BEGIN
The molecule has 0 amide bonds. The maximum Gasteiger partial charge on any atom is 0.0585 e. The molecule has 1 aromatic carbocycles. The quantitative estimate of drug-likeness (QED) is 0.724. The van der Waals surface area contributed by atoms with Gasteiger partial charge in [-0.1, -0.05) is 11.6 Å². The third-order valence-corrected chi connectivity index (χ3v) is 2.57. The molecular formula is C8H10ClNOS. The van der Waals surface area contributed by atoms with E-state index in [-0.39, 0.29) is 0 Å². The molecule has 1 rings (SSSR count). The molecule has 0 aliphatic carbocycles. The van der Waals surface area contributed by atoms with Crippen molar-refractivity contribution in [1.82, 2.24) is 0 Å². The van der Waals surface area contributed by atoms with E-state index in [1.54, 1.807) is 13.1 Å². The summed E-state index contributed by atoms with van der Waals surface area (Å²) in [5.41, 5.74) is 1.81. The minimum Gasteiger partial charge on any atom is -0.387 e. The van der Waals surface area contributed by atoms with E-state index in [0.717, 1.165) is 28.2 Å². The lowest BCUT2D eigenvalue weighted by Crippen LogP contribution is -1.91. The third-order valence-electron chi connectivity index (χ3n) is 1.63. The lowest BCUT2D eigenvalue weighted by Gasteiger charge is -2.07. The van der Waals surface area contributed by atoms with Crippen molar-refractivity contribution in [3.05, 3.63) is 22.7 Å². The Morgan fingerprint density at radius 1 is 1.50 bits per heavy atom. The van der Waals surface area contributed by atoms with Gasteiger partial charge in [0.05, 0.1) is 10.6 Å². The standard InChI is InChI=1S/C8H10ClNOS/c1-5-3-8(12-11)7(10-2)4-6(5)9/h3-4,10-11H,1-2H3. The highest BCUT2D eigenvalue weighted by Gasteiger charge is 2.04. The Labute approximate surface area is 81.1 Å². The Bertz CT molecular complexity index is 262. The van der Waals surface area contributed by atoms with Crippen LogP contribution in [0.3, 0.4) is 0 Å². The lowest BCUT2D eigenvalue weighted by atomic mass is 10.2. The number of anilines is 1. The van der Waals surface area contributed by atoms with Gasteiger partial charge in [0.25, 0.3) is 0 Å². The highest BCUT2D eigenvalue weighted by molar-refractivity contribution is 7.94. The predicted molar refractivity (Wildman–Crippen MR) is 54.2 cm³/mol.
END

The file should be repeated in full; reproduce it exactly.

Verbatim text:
The molecule has 0 amide bonds. The maximum Gasteiger partial charge on any atom is 0.0585 e. The molecule has 1 aromatic carbocycles. The quantitative estimate of drug-likeness (QED) is 0.724. The van der Waals surface area contributed by atoms with Gasteiger partial charge in [-0.1, -0.05) is 11.6 Å². The third-order valence-corrected chi connectivity index (χ3v) is 2.57. The molecular formula is C8H10ClNOS. The van der Waals surface area contributed by atoms with E-state index in [-0.39, 0.29) is 0 Å². The molecule has 1 rings (SSSR count). The molecule has 0 aliphatic carbocycles. The van der Waals surface area contributed by atoms with Crippen molar-refractivity contribution in [1.82, 2.24) is 0 Å². The van der Waals surface area contributed by atoms with E-state index in [1.54, 1.807) is 13.1 Å². The summed E-state index contributed by atoms with van der Waals surface area (Å²) in [5.41, 5.74) is 1.81. The minimum Gasteiger partial charge on any atom is -0.387 e. The van der Waals surface area contributed by atoms with E-state index in [0.717, 1.165) is 28.2 Å². The lowest BCUT2D eigenvalue weighted by Crippen LogP contribution is -1.91. The third-order valence-electron chi connectivity index (χ3n) is 1.63. The lowest BCUT2D eigenvalue weighted by Gasteiger charge is -2.07. The van der Waals surface area contributed by atoms with Crippen molar-refractivity contribution in [3.05, 3.63) is 22.7 Å². The Morgan fingerprint density at radius 1 is 1.50 bits per heavy atom. The van der Waals surface area contributed by atoms with Gasteiger partial charge in [0.05, 0.1) is 10.6 Å². The standard InChI is InChI=1S/C8H10ClNOS/c1-5-3-8(12-11)7(10-2)4-6(5)9/h3-4,10-11H,1-2H3. The highest BCUT2D eigenvalue weighted by Gasteiger charge is 2.04. The Labute approximate surface area is 81.1 Å². The Bertz CT molecular complexity index is 262. The van der Waals surface area contributed by atoms with Crippen LogP contribution in [0.3, 0.4) is 0 Å². The lowest BCUT2D eigenvalue weighted by atomic mass is 10.2. The number of anilines is 1. The van der Waals surface area contributed by atoms with Gasteiger partial charge in [0.25, 0.3) is 0 Å². The highest BCUT2D eigenvalue weighted by molar-refractivity contribution is 7.94. The predicted molar refractivity (Wildman–Crippen MR) is 54.2 cm³/mol.